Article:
Alt ón Irish Independent
The new Gaeilgeoiri
Friday February 4th 2005
(from Hawaii, Ukraine and Bangladesh)
Heard the one about the Chinese gaeilgeoir?
His name was Yu Ming, a teenager from a small Chinese town who dreamt of one day living in Ireland. After some initial research on the country he wanted to call home, he discovered that its official tongue was Irish.
Conscientiously, Yu began studying the language and achieved fluency by the time his flight touched down in Dublin some months later. Needless to say, he was perplexed after leaving the airport when no one he spoke to understood him, just as he failed to understand what they were saying.
By now, you might have guessed that the story is a fictional one, from the new short film Yu Ming is Ainm Dom, whose director Daniel O'Hara explains his inspiration tonight on TG4's An Tuath Nua.
But even so, those of us with barely a 'cupla focail' might be justifiably embarrassed by the growing number of non-nationals who are now learning Irish.
One example are the students at a special weekly beginners' class on Dublin's North Circular Road for Irish language enthusiasts who have come here from abroad.
Organised by the Irish language group An tIonad Buail Isteach ('The Drop-in Centre') lessons take place in a room rented from Spirasi, a voluntary organisation that works with refugees and asylum seekers.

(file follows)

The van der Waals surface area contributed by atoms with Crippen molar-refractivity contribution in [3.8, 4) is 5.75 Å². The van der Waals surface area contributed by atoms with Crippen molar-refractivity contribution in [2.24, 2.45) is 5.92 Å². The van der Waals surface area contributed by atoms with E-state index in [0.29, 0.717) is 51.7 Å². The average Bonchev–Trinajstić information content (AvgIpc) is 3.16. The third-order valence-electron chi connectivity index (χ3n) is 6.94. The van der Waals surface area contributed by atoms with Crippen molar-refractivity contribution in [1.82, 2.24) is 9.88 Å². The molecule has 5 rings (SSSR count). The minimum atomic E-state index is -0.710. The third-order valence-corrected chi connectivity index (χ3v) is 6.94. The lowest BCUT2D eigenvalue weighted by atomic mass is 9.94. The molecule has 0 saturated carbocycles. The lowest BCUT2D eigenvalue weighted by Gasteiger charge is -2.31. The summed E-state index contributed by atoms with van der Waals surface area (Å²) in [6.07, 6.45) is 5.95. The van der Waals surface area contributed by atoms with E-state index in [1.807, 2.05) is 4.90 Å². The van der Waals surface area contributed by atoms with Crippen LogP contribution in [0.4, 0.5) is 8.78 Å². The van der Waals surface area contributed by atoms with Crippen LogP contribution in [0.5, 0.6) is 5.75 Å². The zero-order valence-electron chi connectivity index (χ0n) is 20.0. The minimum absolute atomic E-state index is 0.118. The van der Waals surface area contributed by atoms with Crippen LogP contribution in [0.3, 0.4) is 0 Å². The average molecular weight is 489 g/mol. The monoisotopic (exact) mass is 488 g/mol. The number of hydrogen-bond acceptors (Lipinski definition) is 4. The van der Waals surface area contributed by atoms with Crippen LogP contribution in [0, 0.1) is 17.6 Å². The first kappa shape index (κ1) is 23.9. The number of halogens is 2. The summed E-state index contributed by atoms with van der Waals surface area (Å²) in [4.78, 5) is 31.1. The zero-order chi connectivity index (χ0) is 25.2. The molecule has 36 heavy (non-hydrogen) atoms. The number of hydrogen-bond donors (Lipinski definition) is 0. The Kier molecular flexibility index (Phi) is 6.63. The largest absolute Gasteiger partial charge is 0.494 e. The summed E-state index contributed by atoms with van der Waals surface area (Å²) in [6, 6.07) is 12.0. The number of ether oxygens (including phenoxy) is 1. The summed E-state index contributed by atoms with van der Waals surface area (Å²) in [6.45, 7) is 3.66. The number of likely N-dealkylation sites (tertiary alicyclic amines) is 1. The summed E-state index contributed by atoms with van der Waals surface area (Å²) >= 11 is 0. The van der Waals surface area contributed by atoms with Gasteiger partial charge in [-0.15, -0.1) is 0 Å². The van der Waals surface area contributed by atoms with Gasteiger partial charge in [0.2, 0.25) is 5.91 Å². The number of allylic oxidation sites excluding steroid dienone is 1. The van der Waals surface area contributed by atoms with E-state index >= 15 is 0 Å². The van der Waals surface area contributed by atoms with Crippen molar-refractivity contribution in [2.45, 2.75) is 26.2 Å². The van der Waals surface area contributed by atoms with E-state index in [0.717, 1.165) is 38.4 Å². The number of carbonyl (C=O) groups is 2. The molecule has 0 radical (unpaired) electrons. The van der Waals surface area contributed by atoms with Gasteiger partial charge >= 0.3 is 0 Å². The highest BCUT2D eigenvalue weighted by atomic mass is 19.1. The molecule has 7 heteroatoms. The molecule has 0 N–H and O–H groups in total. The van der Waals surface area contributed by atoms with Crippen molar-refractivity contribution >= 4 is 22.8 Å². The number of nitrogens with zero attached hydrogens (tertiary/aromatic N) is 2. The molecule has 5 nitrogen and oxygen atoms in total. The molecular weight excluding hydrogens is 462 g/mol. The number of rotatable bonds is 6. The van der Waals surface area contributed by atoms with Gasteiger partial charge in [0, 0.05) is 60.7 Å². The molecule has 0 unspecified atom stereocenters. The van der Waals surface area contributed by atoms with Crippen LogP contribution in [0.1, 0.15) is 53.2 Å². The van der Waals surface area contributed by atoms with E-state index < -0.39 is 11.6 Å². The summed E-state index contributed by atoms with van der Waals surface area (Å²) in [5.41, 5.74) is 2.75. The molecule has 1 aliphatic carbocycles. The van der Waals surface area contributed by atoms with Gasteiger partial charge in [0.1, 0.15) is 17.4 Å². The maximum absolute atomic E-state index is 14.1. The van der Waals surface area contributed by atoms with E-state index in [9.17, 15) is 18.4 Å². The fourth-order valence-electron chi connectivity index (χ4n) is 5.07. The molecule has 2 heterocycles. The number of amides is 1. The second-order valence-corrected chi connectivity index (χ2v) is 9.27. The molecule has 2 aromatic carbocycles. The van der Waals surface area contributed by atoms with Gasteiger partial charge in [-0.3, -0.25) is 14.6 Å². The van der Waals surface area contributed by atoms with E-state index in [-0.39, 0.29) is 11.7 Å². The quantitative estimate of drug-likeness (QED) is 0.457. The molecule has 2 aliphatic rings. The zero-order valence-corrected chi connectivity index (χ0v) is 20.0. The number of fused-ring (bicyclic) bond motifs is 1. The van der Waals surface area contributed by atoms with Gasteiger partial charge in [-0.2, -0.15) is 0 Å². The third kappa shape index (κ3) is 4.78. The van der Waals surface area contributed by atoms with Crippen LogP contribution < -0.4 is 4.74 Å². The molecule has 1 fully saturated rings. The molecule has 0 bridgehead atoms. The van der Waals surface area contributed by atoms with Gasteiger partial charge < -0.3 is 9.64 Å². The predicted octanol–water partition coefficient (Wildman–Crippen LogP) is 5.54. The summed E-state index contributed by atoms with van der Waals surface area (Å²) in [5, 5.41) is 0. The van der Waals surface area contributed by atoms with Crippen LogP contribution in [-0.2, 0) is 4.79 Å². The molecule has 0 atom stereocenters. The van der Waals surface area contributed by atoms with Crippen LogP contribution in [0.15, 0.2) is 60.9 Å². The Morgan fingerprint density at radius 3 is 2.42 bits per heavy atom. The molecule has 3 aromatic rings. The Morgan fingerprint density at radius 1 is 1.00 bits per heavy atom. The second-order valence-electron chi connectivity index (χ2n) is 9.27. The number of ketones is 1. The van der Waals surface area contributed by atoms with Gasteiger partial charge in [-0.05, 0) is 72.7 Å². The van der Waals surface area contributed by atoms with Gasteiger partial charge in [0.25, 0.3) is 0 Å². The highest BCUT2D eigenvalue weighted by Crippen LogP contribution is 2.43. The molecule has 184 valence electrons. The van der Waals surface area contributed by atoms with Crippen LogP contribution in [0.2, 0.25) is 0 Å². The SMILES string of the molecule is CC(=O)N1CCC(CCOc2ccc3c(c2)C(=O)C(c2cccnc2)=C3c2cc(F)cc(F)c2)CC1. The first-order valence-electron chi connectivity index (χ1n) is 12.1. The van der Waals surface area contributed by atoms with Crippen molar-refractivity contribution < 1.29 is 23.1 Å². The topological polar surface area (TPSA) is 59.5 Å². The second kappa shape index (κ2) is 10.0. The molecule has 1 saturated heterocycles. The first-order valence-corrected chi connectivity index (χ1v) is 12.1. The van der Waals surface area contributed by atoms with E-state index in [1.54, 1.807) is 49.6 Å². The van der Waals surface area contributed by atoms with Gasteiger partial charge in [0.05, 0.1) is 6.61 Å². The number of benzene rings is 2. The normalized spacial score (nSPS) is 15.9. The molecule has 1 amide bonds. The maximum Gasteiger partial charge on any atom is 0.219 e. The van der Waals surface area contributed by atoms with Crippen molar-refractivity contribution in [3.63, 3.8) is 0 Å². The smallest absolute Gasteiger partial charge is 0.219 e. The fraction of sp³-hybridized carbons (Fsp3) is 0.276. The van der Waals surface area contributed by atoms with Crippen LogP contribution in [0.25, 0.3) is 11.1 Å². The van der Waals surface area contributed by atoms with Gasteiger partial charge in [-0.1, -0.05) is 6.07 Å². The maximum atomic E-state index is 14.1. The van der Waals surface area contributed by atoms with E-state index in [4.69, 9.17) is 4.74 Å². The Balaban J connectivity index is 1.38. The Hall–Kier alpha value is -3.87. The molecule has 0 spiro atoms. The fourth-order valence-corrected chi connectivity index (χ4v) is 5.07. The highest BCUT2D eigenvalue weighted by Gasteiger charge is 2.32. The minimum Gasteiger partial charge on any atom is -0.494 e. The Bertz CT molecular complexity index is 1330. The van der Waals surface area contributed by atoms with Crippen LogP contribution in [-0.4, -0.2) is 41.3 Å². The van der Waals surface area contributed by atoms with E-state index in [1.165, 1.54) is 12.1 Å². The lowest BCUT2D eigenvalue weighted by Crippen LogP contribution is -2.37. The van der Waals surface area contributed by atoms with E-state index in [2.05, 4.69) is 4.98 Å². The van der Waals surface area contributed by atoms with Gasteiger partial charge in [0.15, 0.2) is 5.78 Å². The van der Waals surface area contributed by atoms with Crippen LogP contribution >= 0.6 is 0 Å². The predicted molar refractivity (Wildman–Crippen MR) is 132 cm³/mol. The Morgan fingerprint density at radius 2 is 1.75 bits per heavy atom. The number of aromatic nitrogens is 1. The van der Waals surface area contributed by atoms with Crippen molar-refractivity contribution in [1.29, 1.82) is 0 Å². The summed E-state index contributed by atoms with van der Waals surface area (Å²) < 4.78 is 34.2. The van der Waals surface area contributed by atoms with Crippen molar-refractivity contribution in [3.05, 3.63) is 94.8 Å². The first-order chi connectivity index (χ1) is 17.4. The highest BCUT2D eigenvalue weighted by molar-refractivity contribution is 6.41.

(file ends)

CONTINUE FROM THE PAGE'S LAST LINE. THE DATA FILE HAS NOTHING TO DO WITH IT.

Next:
It's a class where the roll-call of participants reads like a list of delegates at a UN Security Council meeting. Past and present students have included natives of Iraq, Nigeria, Cuba, Canada, the US and a range of western and eastern European countries.
On one recent Wednesday night alone, the class included Lana Ilyin from the Ukraine, Raj Lutful Khan from Bangladesh, Julie Panko from Hawaii and Marie Plisnier from Belgium.
And just in case that isn't cosmopolitan enough, their teacher is an Irish-American - Trinity College linguistics student Colleen Dollard.
The reasons given by the classmates for taking up Irish are many and varied.
Lana, who already speaks English, German and her native Ukrainian, says that she became interested in Irish after moving here five years ago, and also happens to be a fan of RTE's Irish-speaking star Hector O hEochagain.